Late last November, as Tulane's campus was winding down for Thanksgiving break, University President Michael Fitts sat on an airplane, reading through a sheaf of documents.
hectic first year on the job, Fitts
was crisscrossing the country, introducing himself to donors and alumni associations.
But in this quiet moment midair, the former law professor finally had time to focus on his students.
read deeply moved him, but also left him worried.
was only a few months into his
new job, and five of his
students were dead, three of them by suicide.
Here in front of him was a 28-page compendium of students' firsthand accounts of their experiences with his
school's mental health system.
Some of them directly criticized Fitts
, saying he
didn't seem to care enough about what was obviously a dire situation.
"The comments were very helpful for me in getting the sense of the pain out there and also what were the issues in the uppermost in people's mind," Fitts
tapped out a reply to Arora on his
iPhone, apologizing for his
"grueling" travel schedule, which prevented him from interacting with students as much as he
would have liked to.
"We are definitely talking about ways we can support all members of Tulane who may be at risk," he
Knowing the problem isn't unique to Tulane doesn't bring much comfort to Fitts
, who still must find a way to boost the psychological health of his
campus - or risk losing more lives.
Michael Fitts, Tulane's president, on Oct. 3, 2013, when he was still dean of the University of Pennsylvania Law School. (Matt Slocum/AP Photo)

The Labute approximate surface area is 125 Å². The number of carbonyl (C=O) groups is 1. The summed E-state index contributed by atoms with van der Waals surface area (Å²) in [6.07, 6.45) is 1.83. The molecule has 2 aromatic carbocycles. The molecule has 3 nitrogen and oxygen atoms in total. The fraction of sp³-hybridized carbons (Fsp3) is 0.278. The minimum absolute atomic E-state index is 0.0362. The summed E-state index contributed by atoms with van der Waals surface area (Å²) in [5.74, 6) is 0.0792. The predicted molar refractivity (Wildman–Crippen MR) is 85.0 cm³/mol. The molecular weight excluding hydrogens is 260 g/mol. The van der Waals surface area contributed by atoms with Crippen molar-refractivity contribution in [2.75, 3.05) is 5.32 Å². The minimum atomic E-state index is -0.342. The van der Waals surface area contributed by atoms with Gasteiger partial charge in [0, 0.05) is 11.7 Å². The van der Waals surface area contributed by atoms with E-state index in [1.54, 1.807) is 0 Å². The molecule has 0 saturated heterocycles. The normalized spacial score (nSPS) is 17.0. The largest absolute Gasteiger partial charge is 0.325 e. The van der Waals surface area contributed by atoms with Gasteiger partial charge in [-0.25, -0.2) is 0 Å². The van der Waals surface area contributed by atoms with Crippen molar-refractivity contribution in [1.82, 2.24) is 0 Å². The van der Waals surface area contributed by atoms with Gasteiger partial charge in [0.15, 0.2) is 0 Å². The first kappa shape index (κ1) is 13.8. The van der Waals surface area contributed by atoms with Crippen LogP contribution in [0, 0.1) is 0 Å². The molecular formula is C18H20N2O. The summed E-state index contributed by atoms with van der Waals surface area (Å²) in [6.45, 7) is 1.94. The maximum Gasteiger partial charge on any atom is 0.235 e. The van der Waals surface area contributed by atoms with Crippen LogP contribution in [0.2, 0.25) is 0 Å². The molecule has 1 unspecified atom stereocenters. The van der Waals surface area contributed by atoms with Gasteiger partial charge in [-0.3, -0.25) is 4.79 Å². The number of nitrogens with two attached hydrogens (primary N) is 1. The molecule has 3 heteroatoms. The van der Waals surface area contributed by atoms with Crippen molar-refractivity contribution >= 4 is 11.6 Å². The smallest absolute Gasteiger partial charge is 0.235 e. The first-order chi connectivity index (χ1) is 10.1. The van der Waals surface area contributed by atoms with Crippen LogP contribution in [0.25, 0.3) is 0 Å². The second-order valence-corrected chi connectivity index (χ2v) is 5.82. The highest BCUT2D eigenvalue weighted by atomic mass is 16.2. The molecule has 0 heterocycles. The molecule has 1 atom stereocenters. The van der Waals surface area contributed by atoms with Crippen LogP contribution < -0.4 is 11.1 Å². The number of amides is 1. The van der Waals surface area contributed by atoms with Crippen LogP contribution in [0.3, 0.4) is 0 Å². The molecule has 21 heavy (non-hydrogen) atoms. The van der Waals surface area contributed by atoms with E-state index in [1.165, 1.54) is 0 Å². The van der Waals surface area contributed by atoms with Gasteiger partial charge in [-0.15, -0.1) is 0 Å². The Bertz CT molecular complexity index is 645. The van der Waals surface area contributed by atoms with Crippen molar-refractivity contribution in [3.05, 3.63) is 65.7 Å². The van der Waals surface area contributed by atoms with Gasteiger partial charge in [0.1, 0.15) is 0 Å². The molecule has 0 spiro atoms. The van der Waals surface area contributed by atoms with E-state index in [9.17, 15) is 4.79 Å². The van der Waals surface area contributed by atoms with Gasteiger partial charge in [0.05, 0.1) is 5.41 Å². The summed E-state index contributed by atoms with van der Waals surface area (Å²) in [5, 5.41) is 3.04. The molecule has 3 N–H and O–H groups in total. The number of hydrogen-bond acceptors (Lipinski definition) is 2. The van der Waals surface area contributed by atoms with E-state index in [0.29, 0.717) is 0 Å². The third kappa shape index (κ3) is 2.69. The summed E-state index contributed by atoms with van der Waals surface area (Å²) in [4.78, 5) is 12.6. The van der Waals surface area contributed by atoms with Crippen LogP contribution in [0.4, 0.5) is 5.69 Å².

, Tulane's president, on Oct. 3, 2013, when he
was still dean of the University of Pennsylvania Law
"Obviously, universities are not in a position to provide long-term care for an entire university experience," Fitts
said in an interview in December.
- Michael Fitts, Tulane President
and Porter both point out that the school is actually doing better than its peers in terms of the number of psychologists and therapists it employs.
The open letter Shefali Arora wrote to Tulane President Michael Fitts, on the school's mental health crisis. Dozens of students wrote about their own ...
The open letter Shefali Arora wrote to Tulane President Michael Fitts, on the school's mental health crisis.
has been focusing on other ways to improve mental health on campus - and is still struggling to understand what's driving the increasing mental distress among college students.
"Clearly, it is a pressured time to be an 18-year-old in the United States," he
"There are anxieties about your career, your personal life, that may not have been as true years ago."
theorized that the breakdown of religious and family support structures over the past few decades has left some kids feeling lost.
The trend toward going to college farther away from home separates students from their social support networks even more.
This is especially true for Tulane students, who are on average farther from home than students at any other college in the country.
said one part of his
strategy to boost mental health on campus is to "really provide a community at Tulane" that could try to replicate what students lose when they leave their families and homes to come to New Orleans.